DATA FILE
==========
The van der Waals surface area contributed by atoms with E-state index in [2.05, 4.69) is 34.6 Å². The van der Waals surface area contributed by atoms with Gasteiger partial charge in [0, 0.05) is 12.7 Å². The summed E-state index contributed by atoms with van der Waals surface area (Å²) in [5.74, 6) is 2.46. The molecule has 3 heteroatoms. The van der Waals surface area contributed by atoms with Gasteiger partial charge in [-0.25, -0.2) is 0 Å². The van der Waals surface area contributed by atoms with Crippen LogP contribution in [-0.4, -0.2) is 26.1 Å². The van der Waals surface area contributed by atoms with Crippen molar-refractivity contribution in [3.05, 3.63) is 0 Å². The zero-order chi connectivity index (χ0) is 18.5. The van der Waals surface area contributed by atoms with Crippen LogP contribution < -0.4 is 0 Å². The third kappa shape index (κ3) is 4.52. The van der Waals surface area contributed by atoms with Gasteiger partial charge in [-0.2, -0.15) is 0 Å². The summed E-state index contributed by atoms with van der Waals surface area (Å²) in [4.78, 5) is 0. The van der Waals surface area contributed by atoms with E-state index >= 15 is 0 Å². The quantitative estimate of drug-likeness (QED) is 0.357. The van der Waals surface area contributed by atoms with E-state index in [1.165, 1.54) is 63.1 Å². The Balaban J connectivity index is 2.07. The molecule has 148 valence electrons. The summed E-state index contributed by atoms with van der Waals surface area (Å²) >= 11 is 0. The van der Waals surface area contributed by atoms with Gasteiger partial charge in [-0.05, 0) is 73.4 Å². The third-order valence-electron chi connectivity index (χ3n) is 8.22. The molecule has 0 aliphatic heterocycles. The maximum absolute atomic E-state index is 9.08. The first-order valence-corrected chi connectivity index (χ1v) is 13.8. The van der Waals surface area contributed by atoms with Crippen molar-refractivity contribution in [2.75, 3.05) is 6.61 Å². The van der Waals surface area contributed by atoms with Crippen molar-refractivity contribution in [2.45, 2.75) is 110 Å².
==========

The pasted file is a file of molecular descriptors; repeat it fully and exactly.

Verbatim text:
The van der Waals surface area contributed by atoms with E-state index in [2.05, 4.69) is 34.6 Å². The van der Waals surface area contributed by atoms with Gasteiger partial charge in [0, 0.05) is 12.7 Å². The summed E-state index contributed by atoms with van der Waals surface area (Å²) in [5.74, 6) is 2.46. The molecule has 3 heteroatoms. The van der Waals surface area contributed by atoms with Gasteiger partial charge in [-0.25, -0.2) is 0 Å². The van der Waals surface area contributed by atoms with Crippen LogP contribution in [-0.4, -0.2) is 26.1 Å². The van der Waals surface area contributed by atoms with Crippen molar-refractivity contribution in [3.05, 3.63) is 0 Å². The zero-order chi connectivity index (χ0) is 18.5. The van der Waals surface area contributed by atoms with Crippen LogP contribution < -0.4 is 0 Å². The third kappa shape index (κ3) is 4.52. The van der Waals surface area contributed by atoms with Gasteiger partial charge in [-0.2, -0.15) is 0 Å². The summed E-state index contributed by atoms with van der Waals surface area (Å²) in [4.78, 5) is 0. The van der Waals surface area contributed by atoms with E-state index >= 15 is 0 Å². The quantitative estimate of drug-likeness (QED) is 0.357. The van der Waals surface area contributed by atoms with E-state index in [1.165, 1.54) is 63.1 Å². The Balaban J connectivity index is 2.07. The molecule has 148 valence electrons. The summed E-state index contributed by atoms with van der Waals surface area (Å²) >= 11 is 0. The van der Waals surface area contributed by atoms with Gasteiger partial charge in [-0.05, 0) is 73.4 Å². The third-order valence-electron chi connectivity index (χ3n) is 8.22. The molecule has 0 aliphatic heterocycles. The maximum absolute atomic E-state index is 9.08. The first-order valence-corrected chi connectivity index (χ1v) is 13.8. The van der Waals surface area contributed by atoms with Crippen molar-refractivity contribution in [2.75, 3.05) is 6.61 Å². The van der Waals surface area contributed by atoms with Crippen molar-refractivity contribution in [2.45, 2.75) is 110 Å².